My Darkest Moments

Trigger warning: This post, “My Darkest Moments,” contains content that may not be suitable for everyone.

What I have learned from my darkest moments in life is this: it’s never once been so dark that I wasn’t able to see at least some light. Maybe it was a small thing a friend did to make me laugh or a coffee with a loved one. Perhaps, it’s the beautiful view of the valley where I live or the big beautiful bay of Fundy only moments away. Whatever the source, It can still be tough, but over time, I have learned to see the smallest amount of light and hold on to it.

Similarly, while I believe that the saying “It’s okay not to be okay” is a good benchmark, I want more. I am perpetually concerned that I will slip into the abyss forever if I don’t move past simply being “okay.”

Coping on the hardest days of mental illness.

Let’s face it, life is hard, not just for you or me, but for every single human being. Equally true is the sad reality that some make it through, while others succumb to the pain.

The Road To Mental Wellness is made possible in part by readers like you… thank you for your support.

There are, of course, myriad reasons why some people manage while others can’t find relief from their mental pain. Remember, pain is pain and it’s real. Thus, we need to take everyone seriously and with compassion.

green trees under blue and orange sky during sunset
Photo by Lisa Fotios on

In my darkest moments, the pain is so intense and has plagued me for so long that leaving the earthly plane starts to seem like the only viable pain reliever. Ultimately though, it’s the little slivers of light that permeate through the dark that lift me up and save me.

Need help? Checkout my Mental health resources page.

Over the years, I have come to understand that I am not the only person invested in my well-being. My loved ones have also emotionally invested in my survival.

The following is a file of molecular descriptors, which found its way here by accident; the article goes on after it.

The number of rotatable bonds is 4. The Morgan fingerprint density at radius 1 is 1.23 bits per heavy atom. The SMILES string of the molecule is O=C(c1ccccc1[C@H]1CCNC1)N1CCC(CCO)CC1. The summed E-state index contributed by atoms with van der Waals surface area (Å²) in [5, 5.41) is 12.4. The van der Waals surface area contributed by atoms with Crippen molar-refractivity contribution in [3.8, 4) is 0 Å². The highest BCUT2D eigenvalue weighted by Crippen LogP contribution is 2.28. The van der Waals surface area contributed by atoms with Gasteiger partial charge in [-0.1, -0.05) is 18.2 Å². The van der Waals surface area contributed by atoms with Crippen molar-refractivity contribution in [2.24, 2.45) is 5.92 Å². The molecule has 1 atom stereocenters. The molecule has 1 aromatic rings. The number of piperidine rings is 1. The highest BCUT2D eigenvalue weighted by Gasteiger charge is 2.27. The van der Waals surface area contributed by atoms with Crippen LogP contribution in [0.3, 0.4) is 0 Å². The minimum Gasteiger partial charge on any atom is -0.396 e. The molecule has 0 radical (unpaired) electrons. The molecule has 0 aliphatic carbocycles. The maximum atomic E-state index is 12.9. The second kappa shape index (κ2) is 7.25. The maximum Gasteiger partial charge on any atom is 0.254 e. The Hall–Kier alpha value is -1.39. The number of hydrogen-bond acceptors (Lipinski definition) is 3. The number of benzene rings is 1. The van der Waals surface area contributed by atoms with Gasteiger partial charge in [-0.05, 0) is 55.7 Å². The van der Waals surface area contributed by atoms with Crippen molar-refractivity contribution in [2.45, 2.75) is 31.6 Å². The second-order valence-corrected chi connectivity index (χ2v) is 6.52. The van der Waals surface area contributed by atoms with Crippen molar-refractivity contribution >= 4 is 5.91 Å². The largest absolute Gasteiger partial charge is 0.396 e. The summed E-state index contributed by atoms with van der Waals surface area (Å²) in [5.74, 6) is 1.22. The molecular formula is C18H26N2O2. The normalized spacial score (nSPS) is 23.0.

What does this mean? Well, quite simply, I’m not the only one living my life. A perfect illustration of this is my children: they need their dad. Armed with this knowledge, they have become a source of light that saves me in my darkest moments.

Checkout Sick Not Weak

So, I follow the light but I do so chasing it right here on earth, for it is the accumulation of these little rays of light that lead me out of the darkness.

What are your little rays of light?

Check out the book I helped to write:

Lemonade Stand: Vol. III 

Created by Josh Rivedal and Kathleen Myre, Lemonade Stand: Vol. III is a compilation of 20 stories from those who have served in the emergency services and the military.  In it, the authors talk about their battles with PTSD, a debilitating and for many, a life-long mental illness.  So, if you are from the military or emergency services, perhaps this book can help you combat the feelings of isolation and fear that frequently comes with post-traumatic stress disorder. Sometimes, just knowing that there are others out there, just like you, can provide you with the strength and courage to speak up and or get the help you need. The intention of this book is to help with that…. You’re not alone.

Also, Lemonade Stand: Vol III was written to help combat the stigma that often accompanies mental illness – and best of all, it attempts to give all who served their countries and communities a voice… Which is amazing!

Lemonade Stand Vol. III
Pre order today

If you are struggling please go here for help: Crisis Services Canada


Checkout our Mental Health Resources Page

Contact me on my Facebook page: The Road To Mental Wellness

Categories: Mental Health

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